Little Shop of Horrors

Book and Lyrics by Howard Ashman, Music by Alan Mencken
Menier Chocolate Factory

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A year ago the Menier scored its biggest hit to date with Sunday in the Park with George, a musical that managed a decent West End run early in 2006. There can be little doubt that this wonderful revival of a really intelligent and extremely funny musical will follow suit.

Generally, when a critic goes overboard about a set, it is a damning comment on every other aspect of a show. In this case David Farley, who won several awards for George last year and very belatedly the Evening Standard last week, has once again demonstrated incredible feeling for this space and the show.

The rundown houses of Skid Row fit between a shop and dental surgery that pop-out like a children's book. These expand the already wide space but are finally dwarfed (literally) by Audrey 2 the blood-guzzling pot plant, given life by puppeteer Andy Heath, which grows to the proportions of a hippopotamus and, at the death, provides an unforgettable closing image.

The set is put to good use by a well-chosen cast, seemingly selected with comic effect as the primary goal, though their musical talents are never less than adequate.

The very talented Sheridan Smith from Two Pints of Lager and a Packet of Crisps gives a charming comic performance as Audrey 1, a barely-dressed flower-shop girl with a taste for bastards.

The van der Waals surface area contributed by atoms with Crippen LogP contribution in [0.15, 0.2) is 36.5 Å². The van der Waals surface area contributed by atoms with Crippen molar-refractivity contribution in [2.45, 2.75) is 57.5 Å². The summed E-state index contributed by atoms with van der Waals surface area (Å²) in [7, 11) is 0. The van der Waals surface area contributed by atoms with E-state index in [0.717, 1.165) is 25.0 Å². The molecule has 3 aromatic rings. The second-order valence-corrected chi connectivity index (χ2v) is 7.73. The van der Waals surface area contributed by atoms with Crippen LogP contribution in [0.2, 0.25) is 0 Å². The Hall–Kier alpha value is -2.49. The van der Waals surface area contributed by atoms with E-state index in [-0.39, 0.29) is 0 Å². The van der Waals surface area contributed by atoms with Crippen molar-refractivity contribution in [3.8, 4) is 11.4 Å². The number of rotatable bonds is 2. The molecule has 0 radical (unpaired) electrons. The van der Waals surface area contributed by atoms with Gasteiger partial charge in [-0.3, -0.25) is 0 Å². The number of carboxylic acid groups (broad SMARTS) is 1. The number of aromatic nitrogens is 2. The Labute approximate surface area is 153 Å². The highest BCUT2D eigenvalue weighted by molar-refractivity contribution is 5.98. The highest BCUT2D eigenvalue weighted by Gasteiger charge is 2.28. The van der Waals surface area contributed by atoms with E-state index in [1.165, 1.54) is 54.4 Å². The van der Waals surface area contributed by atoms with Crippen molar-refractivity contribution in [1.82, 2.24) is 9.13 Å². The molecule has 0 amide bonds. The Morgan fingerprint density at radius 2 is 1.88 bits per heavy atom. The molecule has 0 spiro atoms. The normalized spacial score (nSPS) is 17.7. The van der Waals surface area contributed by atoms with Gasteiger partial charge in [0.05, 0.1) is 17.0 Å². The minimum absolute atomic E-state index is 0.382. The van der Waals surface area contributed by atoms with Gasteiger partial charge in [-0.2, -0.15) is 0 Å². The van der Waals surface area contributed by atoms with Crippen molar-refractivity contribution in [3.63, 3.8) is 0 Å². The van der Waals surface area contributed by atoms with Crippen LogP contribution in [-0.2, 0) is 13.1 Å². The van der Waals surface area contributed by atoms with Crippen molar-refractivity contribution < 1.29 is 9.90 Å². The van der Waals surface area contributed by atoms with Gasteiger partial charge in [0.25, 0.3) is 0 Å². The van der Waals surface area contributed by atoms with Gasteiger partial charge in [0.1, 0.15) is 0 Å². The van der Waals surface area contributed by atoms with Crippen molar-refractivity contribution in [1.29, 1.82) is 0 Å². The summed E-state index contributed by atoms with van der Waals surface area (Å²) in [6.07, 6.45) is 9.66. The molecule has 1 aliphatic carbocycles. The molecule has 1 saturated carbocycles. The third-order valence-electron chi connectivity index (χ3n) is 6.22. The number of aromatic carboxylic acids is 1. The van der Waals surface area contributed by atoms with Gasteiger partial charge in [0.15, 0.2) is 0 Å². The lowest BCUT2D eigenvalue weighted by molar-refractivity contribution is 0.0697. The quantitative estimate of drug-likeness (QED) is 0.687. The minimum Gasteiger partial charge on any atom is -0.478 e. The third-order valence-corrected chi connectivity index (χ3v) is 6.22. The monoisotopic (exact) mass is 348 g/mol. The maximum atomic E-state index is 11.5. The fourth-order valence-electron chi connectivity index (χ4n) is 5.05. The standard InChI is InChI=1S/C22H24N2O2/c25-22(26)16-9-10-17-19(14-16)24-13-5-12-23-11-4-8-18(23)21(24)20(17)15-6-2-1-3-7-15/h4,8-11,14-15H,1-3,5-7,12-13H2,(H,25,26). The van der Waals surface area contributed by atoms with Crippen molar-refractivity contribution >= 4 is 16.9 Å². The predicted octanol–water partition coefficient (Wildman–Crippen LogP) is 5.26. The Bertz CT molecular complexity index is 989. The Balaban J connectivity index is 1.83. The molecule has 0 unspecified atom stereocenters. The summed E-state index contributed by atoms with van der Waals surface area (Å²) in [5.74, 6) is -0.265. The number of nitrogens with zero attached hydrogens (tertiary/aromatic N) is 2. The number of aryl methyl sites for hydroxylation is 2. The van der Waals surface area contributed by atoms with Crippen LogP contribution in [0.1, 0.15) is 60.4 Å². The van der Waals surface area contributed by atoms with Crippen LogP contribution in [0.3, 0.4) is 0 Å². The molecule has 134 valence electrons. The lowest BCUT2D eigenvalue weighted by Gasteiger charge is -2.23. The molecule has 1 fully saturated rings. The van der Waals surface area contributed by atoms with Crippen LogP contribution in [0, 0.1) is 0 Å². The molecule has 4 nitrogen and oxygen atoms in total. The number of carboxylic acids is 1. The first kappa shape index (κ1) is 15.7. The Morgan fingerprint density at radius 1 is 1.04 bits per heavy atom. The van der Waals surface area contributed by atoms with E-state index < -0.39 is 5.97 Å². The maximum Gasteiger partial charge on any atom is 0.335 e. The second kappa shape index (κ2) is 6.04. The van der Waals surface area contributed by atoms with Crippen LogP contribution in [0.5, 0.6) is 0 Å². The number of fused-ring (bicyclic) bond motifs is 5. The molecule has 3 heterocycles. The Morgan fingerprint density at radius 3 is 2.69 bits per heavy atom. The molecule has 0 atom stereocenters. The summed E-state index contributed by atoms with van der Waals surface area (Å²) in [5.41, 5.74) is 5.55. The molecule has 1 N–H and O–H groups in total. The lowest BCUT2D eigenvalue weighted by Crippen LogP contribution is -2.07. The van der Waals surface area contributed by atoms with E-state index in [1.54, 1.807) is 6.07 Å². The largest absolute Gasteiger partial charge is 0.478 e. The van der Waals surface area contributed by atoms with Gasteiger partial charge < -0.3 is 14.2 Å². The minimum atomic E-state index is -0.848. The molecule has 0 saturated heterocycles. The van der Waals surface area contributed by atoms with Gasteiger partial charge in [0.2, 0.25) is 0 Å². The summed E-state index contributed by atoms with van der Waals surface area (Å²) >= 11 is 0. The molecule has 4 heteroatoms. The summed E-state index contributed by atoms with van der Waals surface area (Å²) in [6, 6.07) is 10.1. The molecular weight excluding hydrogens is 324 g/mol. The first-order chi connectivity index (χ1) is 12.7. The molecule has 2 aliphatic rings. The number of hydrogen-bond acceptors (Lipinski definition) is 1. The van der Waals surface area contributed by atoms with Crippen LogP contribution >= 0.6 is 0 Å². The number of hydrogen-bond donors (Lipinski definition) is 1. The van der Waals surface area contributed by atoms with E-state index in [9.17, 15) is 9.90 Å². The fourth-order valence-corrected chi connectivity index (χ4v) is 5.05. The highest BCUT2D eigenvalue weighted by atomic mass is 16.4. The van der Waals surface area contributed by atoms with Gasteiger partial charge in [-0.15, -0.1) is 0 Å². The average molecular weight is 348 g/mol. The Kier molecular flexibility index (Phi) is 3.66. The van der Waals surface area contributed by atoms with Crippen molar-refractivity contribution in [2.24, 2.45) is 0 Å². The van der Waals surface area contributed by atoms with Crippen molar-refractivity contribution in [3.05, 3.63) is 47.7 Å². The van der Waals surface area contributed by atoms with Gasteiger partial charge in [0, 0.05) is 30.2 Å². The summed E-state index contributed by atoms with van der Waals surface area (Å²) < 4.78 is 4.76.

She is saved from Orin Scrivello, a sadistic dentist (but aren't they all?), by her geeky colleague and secret admirer, Seymour. Paul Keating plays this simple man who discovers a plant that saves his boss's business but only at a Mephistophelian cost.

As the plant gets famous, the locals, many of them played with great wit and energy by Jasper Britton, mysteriously disappear. Only Seymour and an unconventional but tuneful three-woman chorus named after sixties girl bands know where they have gone.

This sci-fi spoof also has great fun at the expense of the musical genre. There are take-offs of almost everyone with Springsteen piano riffs; a bit of Fiddler on the Roof; a monstrous plant (played by the spooky Mike McShane) that specialises in revisiting the blues and Meatloaf; and a bizarre dental chair conjunction of Brecht and Weill with Gilbert and Sullivan.

If its main subject were not gory death, one might suggest that Little Shop of Horrors is a really life-affirming show with its rock music and classic comic timing thanks to Howard Ashman's great script and Matthew White's inventive direction.

Don't miss out. It deserves to get a West End run but however good that might be, the informal intimacy of the Menier will not be replicated.

Philip also reviewed this production on its West End transfer to the Duke of York's

Reviewer: Philip Fisher

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